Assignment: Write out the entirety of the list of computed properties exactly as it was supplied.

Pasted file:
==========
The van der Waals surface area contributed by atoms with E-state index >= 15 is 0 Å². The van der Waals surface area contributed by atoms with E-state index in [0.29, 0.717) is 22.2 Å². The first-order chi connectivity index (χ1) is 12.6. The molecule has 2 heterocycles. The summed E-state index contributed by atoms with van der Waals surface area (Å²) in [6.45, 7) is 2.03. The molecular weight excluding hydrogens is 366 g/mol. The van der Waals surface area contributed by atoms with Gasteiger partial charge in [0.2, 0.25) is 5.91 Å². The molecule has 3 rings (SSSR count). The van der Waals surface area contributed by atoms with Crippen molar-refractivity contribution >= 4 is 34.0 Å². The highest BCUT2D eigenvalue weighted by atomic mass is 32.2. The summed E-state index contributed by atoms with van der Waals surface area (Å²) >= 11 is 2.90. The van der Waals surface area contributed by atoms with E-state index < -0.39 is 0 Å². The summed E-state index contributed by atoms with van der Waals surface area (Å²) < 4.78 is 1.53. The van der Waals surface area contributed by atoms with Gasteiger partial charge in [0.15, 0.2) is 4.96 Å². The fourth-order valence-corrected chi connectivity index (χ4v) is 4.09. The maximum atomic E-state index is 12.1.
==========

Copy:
The van der Waals surface area contributed by atoms with E-state index >= 15 is 0 Å². The van der Waals surface area contributed by atoms with E-state index in [0.29, 0.717) is 22.2 Å². The first-order chi connectivity index (χ1) is 12.6. The molecule has 2 heterocycles. The summed E-state index contributed by atoms with van der Waals surface area (Å²) in [6.45, 7) is 2.03. The molecular weight excluding hydrogens is 366 g/mol. The van der Waals surface area contributed by atoms with Gasteiger partial charge in [0.2, 0.25) is 5.91 Å². The molecule has 3 rings (SSSR count). The van der Waals surface area contributed by atoms with Crippen molar-refractivity contribution >= 4 is 34.0 Å². The highest BCUT2D eigenvalue weighted by atomic mass is 32.2. The summed E-state index contributed by atoms with van der Waals surface area (Å²) >= 11 is 2.90. The van der Waals surface area contributed by atoms with E-state index < -0.39 is 0 Å². The summed E-state index contributed by atoms with van der Waals surface area (Å²) < 4.78 is 1.53. The van der Waals surface area contributed by atoms with Gasteiger partial charge in [0.15, 0.2) is 4.96 Å². The fourth-order valence-corrected chi connectivity index (χ4v) is 4.09. The maximum atomic E-state index is 12.1.